I contacted Congressman Fitzpatrick’s office about Steve’s comments but he declined to answer.
And while a congressional seat may hold a little more weight than that of a freeholder, it doesn’t seem to be effecting Steve’s confidence, especially in front of audiences of potential voters.
It’s funny, while I sat with Steve he was gentle, quiet, almost sort of reserved. He didn’t have the attitude or ego that you’d usually expect from a politician. He even apologized for eating during our interview, and at one point he leaned into his campaign manager, Mary, and jokingly said, “Just stop me if I say something stupid.”
But at the meet the candidate’s night for the Warminster democrats, Steve brought a new energy to the room. An energy that made you forget about the smell of weak coffee and the fact that this meeting had gone almost an hour over its allotted time.
Steve was the only candidate that didn’t bring up the Super Bowl for cheap applause, he adhered only to what mattered.
He spoke of a living wage for minimum wage workers. Bringing an end to fracking through the climate dividend proposal, a proposal that would raise the price of fossil fuels and would force an end to fracking. Steve also made vocal that night that he’s a proud feminist and the funding of Planned Parenthood should never be in danger. These are just some of the issues Steve hopes to tackle if he were to be elected.
Steve met the crowd excitedly. He ran up and asked us all to stand, loosen up, and liven up, so that we could all be fully prepared for what he was about to say. He even urged us to grab some donuts, telling us he didn’t mind. Steve even refused a mic, which, in a room full of people with hearing aids, is a risky move.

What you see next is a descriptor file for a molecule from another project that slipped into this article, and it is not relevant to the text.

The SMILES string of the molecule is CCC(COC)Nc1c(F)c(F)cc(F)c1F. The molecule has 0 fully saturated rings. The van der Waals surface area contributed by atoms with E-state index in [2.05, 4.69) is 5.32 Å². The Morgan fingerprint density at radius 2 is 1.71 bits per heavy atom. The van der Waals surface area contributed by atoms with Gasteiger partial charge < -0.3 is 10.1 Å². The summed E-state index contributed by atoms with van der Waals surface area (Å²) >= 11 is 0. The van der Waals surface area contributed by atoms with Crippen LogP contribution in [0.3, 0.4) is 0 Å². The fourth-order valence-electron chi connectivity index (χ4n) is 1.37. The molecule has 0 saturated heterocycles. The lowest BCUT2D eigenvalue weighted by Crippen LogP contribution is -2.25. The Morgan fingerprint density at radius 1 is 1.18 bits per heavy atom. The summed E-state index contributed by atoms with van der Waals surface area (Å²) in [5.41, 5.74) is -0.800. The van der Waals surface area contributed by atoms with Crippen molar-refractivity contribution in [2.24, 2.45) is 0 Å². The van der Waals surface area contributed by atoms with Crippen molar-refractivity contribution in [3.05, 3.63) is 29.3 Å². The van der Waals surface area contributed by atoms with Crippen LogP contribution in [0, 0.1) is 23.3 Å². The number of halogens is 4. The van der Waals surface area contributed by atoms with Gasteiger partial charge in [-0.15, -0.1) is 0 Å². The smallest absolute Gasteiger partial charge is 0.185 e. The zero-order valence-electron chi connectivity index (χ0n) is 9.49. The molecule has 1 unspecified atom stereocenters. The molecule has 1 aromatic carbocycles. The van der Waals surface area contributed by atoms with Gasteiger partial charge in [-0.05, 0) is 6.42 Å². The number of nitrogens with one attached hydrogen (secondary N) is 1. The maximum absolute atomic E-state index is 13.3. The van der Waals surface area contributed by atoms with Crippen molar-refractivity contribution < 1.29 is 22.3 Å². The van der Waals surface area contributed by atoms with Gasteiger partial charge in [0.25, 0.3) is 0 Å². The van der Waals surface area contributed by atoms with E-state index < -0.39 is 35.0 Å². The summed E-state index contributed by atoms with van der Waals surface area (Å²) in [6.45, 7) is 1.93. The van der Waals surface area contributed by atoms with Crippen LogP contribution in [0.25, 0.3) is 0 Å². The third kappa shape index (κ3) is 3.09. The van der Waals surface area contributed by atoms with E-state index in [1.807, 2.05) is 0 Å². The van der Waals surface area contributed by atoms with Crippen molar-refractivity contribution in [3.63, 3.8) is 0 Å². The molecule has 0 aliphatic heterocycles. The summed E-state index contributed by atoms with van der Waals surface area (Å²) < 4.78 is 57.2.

When I thought of the contrast between crowd Steve, and, one-on-one Steve, I remembered what he told me about speaking before crowds.
“You know the beauty of teaching an 8 a.m. was that it forced me to just come in and start talking even if my brain wasn’t really ready for it.”
“You want to be able to answer questions on the fly, but more importantly, you sometimes only have five minutes to speak, so you need to make that five minutes the best you possibly can. It doesn’t make me nervous, but I will admit I do struggle with memorization.”
That night Steve did have his notecards in hand, but it wasn’t like watching an awkward high schooler read off the slide of a presentation. He knew what he was there to say, the notecards were just there to keep him on track when the audience got a little too excited. He coolly glanced down every so often, but never got lost.
Steve left morale high for the democrats who want nothing more than to take back this swing district. He eagerly told the room of potential voters that “It’s all about exciting people, you have to excite them to get out and vote, and that’s what I want to do.”
Steve left the front of the room with the roar of applause at his heels, he had officially excited that audience to take their district back, and inspired hope in those who are very unsatisfied with our current congressman.
The Democratic Party primary election takes place on May 15, 2018, where Steve will be running against fellow democratic candidates Scott Wallace and Rachel Reddick. In the meantime, check out Steve’s Facebook page “Steve Bacher for Congress” and see where he’s speaking next. If you had him last semester, he may have not made you excited to write an analytical essay, but he just might inspire you to get out and vote.